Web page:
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Clinton Camp: Give Electoral College Intelligence Brief

Former Secretary of State Hillary Clinton's campaign will support the request made by several Electors to have the entire Electoral College given an intelligence brief on President-elect Donald Trump's alleged ties with the Russian government before officially ratifying his victory.

On Dec. 12, 10 members of the Electoral College signed a joint letter calling of FBI Director James Comey to disclose to them any potential connections between the Trump campaign and the Russian government during the 2016 presidential election. The letter was posted on Extra News Feed.

Clinton's top political adviser, John Podesta, announced that her campaign would back the Electors' request to be given an intelligence briefing on the issue before Dec. 19, when the Electoral College is slated to make Trump's victory official.

"The bipartisan electors' letter raises very grave issues involving our national security," Podesta told Politico. "Electors have a solemn responsibility under the Constitution and we support their efforts to have their questions addressed."

The top Clinton adviser added: "We now know that the CIA has determined Russia's interference in our elections was for the purpose of electing Donald Trump. This should distress every American."

On Dec. 9, it was revealed that the CIA had secretly concluded before the 2016 presidential election that the Russian government had deliberately interfered in the race by hacking and leaking emails from the Clinton campaign and Democratic organizations. The CIA had also determined that Russia was acting not only to disrupt the race but to help elect Trump, The Washington Post reports.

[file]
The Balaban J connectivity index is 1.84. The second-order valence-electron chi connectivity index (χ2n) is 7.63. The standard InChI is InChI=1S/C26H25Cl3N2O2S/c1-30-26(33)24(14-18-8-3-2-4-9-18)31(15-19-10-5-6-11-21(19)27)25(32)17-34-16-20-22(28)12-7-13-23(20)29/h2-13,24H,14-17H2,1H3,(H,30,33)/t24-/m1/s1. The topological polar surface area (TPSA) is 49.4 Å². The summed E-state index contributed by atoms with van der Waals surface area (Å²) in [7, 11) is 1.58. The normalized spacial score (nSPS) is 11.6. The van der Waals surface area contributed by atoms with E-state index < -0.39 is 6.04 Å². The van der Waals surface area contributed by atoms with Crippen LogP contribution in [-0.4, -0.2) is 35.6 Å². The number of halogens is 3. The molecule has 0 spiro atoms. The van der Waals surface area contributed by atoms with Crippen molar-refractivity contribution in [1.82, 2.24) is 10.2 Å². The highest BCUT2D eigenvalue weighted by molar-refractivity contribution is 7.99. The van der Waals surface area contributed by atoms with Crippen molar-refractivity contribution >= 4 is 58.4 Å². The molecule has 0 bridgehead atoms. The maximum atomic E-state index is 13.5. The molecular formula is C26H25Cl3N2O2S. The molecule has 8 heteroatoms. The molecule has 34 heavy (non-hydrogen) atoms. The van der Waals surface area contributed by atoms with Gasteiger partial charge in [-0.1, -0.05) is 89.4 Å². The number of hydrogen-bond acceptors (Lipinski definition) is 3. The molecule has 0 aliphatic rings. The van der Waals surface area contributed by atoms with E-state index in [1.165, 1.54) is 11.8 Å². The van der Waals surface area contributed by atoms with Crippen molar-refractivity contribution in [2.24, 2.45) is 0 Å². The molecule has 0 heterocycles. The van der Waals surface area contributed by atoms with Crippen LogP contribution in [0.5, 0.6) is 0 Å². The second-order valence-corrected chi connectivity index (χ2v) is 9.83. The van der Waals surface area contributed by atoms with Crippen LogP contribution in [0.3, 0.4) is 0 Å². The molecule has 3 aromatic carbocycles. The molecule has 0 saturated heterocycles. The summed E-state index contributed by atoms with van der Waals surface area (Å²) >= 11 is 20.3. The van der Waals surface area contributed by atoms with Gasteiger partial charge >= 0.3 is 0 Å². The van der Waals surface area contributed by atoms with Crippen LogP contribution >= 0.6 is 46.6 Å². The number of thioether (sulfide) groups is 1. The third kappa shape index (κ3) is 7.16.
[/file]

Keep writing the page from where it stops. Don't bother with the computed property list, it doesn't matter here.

"It is the assessment of the intelligence community that Russia's goal here was to favor one candidate over the other, to help Trump get elected," said one anonymous senior U.S. official. "That's the consensus view."

On Dec. 11, Trump dismissed the CIA's conclusion, telling Fox News Insider that the U.S. intelligence community's purported consensus was "just another excuse."

"I don't believe [the CIA report] at all," Trump added.

On Dec. 12, Republican Sen. Mitch McConnell of Kentucky, the Senate Majority Leader, announced his support for a congressional investigation into the alleged role that Russia played in the election, stating that he was alarmed by the U.S. intelligence community's findings.

"Any foreign breach of our cyber-security measures is disturbing, and I strongly condemn any such efforts," McConnell said, according to The Huffington Post. The Senate Majority, in a stark contrast to the president-elect, added that he had "the highest confidence in the intelligence community … the CIA is filled with selfless patriots, many of whom anonymously risk their lives for the American people."

In their letter to Comey, the 10 Electors demanded to be briefed on what the FBI and the U.S. intelligence community had learned about Russia's involvement in the election, citing concerns about Trump's role in the controversy.

"The Electors require to know from the intelligence community whether there are ongoing investigations into ties between Donald Trump, his campaign or associates, and Russian government interference in the election, the scope of those investigations, how far those investigations have reached, and who was involved in those investigations," the letter stated.

"We further require a briefing on all investigative findings, as these matters directly impact the core factors in our deliberations of whether Mr. Trump is fit to serve as President of the United States," they added in the letter.

Democratic Rep. Jim Himes of Connecticut, one of the Electors who had signed the letter, later stated that he had concerns over whether or not Trump is "a danger to the republic."

The Elector added that preventing Trump from assuming office would be legally challenging, but asserted that he would "rather have a legal problem … [than] to find out the White House was now the Kremlin's chief ally."

Sources: Extra News Feed, Fox News Insider, The Huffington PostPolitico, The Washington Post / Photo credit: Gage Skidmore/Flickr

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